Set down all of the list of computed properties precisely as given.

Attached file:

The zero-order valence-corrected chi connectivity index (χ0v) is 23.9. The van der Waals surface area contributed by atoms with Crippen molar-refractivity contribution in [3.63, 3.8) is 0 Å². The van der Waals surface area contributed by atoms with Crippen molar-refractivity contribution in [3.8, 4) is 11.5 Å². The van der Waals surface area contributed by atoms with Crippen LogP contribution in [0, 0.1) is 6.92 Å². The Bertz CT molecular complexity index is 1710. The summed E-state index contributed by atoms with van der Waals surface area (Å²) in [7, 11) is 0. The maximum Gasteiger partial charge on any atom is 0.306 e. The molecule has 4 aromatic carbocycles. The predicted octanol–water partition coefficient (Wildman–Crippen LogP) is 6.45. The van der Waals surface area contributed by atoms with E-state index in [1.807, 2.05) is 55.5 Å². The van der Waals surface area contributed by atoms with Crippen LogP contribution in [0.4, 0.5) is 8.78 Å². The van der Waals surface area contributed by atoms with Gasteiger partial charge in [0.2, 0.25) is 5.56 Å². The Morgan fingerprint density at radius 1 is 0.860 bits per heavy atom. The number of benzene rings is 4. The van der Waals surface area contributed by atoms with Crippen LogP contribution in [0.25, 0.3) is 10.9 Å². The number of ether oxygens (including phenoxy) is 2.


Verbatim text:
The zero-order valence-corrected chi connectivity index (χ0v) is 23.9. The van der Waals surface area contributed by atoms with Crippen molar-refractivity contribution in [3.63, 3.8) is 0 Å². The van der Waals surface area contributed by atoms with Crippen molar-refractivity contribution in [3.8, 4) is 11.5 Å². The van der Waals surface area contributed by atoms with Crippen LogP contribution in [0, 0.1) is 6.92 Å². The Bertz CT molecular complexity index is 1710. The summed E-state index contributed by atoms with van der Waals surface area (Å²) in [7, 11) is 0. The maximum Gasteiger partial charge on any atom is 0.306 e. The molecule has 4 aromatic carbocycles. The predicted octanol–water partition coefficient (Wildman–Crippen LogP) is 6.45. The van der Waals surface area contributed by atoms with E-state index in [1.807, 2.05) is 55.5 Å². The van der Waals surface area contributed by atoms with Crippen LogP contribution in [0.4, 0.5) is 8.78 Å². The van der Waals surface area contributed by atoms with Gasteiger partial charge in [0.2, 0.25) is 5.56 Å². The Morgan fingerprint density at radius 1 is 0.860 bits per heavy atom. The number of benzene rings is 4. The van der Waals surface area contributed by atoms with Crippen LogP contribution in [0.25, 0.3) is 10.9 Å². The number of ether oxygens (including phenoxy) is 2.